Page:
"Magic Words" Required at the Catholic STI Clinic
Legs splayed, back flat against the table, I lay before a group of practicing OB/GYN’s and nurse practitioners. They are practicing medical providers, who of their own free will, have come to a specialized program to learn how to fine tune their pelvic exam skills and be trained on proper STI (sexually transmitted infections) testing procedures, things like how to collect cell samples for Gonorrhea or Chlamydia, what to swab on the body and how to properly mount this culture on a slide that will go under a microscope to see if all is healthy in the land of genitals. The training is being housed in a branch of a major teaching hospital in the area. This branch of this hospital specifically deals with STI testing, treatment and counseling.
Before the exam, an older woman was pointed out to me. She was the OB/GYN practitioner with whom I would be co-facilitating this pelvic training. I learned that she has worked in this hospital off and on for over 25 years. I watched her bustle around in the clinic. Working with a young man, she listened to him, made eye contact, and asked him open-ended questions. Her hand gently placed on his shoulder, she walked him toward the appointment counter. It was clear that she cared, hadn’t become hardened by the long hours or the horror stories. I was silently pleased that she would be leading the training.
Now back to the table. The medical practitioners are nervous about practicing their skills in front of one another. They step away from the table when a new practitioner launches into examining my vulva for possible infections. I understand their discomfort; being peer reviewed is challenging and nerve wracking for most professionals.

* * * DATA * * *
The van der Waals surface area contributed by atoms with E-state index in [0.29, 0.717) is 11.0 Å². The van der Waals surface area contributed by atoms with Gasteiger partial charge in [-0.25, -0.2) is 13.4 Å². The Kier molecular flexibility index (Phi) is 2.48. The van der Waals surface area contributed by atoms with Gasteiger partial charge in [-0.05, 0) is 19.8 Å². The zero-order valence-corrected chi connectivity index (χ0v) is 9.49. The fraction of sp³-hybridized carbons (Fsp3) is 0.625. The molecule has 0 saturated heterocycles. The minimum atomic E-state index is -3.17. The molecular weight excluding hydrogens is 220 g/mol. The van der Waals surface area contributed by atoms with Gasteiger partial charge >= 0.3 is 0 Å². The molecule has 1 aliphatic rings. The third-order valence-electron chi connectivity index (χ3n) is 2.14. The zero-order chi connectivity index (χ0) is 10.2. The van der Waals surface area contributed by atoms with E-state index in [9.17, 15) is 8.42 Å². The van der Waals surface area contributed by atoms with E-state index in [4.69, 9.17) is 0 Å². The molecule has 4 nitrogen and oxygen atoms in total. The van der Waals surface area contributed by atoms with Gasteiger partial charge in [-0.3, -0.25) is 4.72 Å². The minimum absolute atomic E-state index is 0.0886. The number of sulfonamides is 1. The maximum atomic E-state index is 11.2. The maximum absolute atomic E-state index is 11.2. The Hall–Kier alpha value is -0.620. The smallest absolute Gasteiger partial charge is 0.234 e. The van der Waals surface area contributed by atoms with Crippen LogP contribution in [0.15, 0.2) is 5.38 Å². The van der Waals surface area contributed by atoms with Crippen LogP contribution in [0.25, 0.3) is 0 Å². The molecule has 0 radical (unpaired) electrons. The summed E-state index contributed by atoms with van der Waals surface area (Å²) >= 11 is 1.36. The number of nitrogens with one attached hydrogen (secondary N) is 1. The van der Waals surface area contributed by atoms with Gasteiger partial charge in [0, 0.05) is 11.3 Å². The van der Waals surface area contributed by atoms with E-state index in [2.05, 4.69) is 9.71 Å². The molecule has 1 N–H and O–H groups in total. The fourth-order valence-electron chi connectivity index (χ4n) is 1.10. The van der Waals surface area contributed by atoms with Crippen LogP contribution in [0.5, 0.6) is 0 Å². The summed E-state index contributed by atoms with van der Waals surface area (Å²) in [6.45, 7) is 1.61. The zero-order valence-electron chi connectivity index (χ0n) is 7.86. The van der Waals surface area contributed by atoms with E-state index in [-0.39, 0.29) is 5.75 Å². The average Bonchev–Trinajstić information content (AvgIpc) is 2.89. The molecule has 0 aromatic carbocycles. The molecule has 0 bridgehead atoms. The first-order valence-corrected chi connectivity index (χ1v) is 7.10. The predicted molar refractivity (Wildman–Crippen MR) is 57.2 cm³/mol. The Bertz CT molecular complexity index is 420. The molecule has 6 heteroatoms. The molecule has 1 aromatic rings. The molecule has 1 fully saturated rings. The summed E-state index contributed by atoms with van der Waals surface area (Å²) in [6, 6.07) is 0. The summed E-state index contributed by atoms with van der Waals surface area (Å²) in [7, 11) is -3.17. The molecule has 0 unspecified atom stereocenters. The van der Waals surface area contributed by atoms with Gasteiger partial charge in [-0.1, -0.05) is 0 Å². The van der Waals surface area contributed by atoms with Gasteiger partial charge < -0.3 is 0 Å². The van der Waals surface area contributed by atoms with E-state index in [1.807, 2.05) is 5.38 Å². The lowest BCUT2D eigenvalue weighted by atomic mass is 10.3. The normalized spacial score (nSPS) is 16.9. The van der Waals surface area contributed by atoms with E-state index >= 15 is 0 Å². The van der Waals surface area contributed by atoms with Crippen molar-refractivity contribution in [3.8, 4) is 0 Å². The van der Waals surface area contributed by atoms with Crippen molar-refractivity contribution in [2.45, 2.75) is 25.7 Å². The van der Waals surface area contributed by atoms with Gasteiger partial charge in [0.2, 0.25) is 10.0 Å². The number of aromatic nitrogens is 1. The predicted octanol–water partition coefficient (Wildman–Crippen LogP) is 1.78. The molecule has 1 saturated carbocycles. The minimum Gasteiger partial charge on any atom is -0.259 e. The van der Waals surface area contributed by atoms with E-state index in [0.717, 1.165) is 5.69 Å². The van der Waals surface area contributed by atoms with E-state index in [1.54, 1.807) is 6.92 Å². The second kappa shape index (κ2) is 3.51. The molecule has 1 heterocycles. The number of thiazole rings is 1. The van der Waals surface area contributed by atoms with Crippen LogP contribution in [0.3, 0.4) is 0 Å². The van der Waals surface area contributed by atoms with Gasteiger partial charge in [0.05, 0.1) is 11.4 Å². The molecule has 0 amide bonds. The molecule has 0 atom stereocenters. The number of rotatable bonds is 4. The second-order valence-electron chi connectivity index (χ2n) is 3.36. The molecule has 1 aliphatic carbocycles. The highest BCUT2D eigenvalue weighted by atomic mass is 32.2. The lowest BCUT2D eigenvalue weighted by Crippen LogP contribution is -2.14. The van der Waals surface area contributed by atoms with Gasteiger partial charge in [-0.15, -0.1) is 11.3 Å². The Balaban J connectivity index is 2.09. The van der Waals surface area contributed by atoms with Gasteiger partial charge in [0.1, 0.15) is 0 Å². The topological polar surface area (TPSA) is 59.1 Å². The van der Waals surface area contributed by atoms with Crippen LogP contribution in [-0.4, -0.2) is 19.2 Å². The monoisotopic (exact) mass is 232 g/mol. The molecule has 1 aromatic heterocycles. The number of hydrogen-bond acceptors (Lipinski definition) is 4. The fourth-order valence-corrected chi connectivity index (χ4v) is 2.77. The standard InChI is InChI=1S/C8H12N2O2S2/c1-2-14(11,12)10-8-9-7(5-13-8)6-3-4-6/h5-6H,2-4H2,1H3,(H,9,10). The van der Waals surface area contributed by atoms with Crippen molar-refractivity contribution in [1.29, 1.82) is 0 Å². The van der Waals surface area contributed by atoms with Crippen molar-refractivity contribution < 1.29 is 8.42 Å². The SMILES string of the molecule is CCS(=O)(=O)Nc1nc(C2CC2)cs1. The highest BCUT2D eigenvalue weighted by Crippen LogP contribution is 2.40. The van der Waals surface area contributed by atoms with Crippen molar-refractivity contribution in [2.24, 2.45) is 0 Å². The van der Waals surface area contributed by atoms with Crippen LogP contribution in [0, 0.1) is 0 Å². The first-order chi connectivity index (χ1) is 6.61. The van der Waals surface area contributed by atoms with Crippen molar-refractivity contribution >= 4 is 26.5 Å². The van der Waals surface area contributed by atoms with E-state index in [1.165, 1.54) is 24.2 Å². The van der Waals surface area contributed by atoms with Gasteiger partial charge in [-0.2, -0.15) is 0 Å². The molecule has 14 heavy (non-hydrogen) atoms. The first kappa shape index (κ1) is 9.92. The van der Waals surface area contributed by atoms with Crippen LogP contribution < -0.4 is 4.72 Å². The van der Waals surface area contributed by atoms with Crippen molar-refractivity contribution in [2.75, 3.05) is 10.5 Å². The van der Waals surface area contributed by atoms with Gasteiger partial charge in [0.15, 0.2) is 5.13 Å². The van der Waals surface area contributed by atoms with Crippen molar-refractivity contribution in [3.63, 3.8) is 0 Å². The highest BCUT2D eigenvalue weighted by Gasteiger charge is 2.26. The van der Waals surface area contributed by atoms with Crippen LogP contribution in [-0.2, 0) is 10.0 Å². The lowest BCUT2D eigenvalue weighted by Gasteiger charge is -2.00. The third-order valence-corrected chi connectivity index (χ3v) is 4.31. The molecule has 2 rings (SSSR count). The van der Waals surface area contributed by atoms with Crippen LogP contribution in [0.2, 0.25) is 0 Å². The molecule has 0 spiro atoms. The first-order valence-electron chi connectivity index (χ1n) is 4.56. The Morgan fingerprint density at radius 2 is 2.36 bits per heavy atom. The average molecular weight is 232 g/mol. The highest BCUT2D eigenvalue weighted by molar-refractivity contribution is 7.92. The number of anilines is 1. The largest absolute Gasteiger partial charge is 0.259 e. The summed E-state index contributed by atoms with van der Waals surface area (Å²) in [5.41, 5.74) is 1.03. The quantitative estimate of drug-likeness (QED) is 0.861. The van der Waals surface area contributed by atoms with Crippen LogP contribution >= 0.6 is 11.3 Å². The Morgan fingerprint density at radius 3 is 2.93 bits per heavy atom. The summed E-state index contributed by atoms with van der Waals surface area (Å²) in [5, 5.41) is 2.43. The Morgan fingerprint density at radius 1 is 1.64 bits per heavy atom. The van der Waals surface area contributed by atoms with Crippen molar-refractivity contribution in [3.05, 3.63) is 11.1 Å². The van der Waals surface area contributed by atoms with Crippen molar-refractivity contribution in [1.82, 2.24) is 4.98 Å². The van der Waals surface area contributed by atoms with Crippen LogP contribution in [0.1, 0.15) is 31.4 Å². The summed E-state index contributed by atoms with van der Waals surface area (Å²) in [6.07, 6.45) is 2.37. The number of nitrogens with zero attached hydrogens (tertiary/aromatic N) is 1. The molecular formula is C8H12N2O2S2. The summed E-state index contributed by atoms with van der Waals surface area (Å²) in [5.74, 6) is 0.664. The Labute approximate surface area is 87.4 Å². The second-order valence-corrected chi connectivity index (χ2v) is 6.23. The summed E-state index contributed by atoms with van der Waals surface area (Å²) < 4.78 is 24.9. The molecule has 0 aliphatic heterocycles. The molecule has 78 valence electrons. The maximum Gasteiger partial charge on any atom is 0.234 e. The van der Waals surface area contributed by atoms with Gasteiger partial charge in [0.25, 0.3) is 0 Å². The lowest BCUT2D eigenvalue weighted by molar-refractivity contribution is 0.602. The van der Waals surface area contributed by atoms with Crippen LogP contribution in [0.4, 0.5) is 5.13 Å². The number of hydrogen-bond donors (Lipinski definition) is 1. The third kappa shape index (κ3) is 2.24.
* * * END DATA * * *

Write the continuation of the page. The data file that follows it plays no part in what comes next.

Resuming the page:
But wait; while a brave soul slides on a fresh pair of gloves to conduct the second exam, I hear a question asked by one of the other professionals. “At what point do you take a Pap smear?” The veteran facilitator's shoulders subtly raise and she quietly answers, “This is a Catholic-based hospital.”
The gloves are now on, and all attention is directed at my vulva. The statement “This is a Catholic-based hospital” disappears into the air. It was a confusing response, answered in an awkward way. There is concrete learning before us now, so it’s understandable that the awkward response slips away without further questioning.
Fingers expertly move labia side to side, checking for infections and sores. Speculum slides in and opens. Cervix is found, cotton tipped applicators swab the vaginal walls and then the practitioner raises her head from between my legs and says, “Is this the point when the Pap smear should take place?”
The facilitator deflects the question and redirects the session. My interest has peaked and now I’m wondering “Why?” Why hasn’t she instructed them in the proper way to collect cervical cell samples for a Pap smear at this STI training program?